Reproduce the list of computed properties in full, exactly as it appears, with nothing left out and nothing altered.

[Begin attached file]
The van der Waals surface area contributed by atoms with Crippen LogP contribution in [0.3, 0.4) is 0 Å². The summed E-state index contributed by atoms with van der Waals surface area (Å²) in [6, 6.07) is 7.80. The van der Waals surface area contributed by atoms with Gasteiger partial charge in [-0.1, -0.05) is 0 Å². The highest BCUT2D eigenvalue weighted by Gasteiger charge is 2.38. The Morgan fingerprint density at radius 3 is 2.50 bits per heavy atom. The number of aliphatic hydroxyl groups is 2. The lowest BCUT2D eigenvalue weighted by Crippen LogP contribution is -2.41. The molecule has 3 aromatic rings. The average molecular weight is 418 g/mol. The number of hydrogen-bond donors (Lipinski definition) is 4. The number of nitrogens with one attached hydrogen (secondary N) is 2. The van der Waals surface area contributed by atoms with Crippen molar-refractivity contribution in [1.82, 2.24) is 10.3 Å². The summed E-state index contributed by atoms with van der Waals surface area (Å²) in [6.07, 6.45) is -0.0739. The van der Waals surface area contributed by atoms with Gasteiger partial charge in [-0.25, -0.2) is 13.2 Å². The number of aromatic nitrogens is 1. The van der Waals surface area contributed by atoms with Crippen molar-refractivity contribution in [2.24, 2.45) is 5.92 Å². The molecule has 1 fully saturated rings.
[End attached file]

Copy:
The van der Waals surface area contributed by atoms with Crippen LogP contribution in [0.3, 0.4) is 0 Å². The summed E-state index contributed by atoms with van der Waals surface area (Å²) in [6, 6.07) is 7.80. The van der Waals surface area contributed by atoms with Gasteiger partial charge in [-0.1, -0.05) is 0 Å². The highest BCUT2D eigenvalue weighted by Gasteiger charge is 2.38. The Morgan fingerprint density at radius 3 is 2.50 bits per heavy atom. The number of aliphatic hydroxyl groups is 2. The lowest BCUT2D eigenvalue weighted by Crippen LogP contribution is -2.41. The molecule has 3 aromatic rings. The average molecular weight is 418 g/mol. The number of hydrogen-bond donors (Lipinski definition) is 4. The number of nitrogens with one attached hydrogen (secondary N) is 2. The van der Waals surface area contributed by atoms with Crippen molar-refractivity contribution in [1.82, 2.24) is 10.3 Å². The summed E-state index contributed by atoms with van der Waals surface area (Å²) in [6.07, 6.45) is -0.0739. The van der Waals surface area contributed by atoms with Gasteiger partial charge in [-0.25, -0.2) is 13.2 Å². The number of aromatic nitrogens is 1. The van der Waals surface area contributed by atoms with Crippen molar-refractivity contribution in [2.24, 2.45) is 5.92 Å². The molecule has 1 fully saturated rings.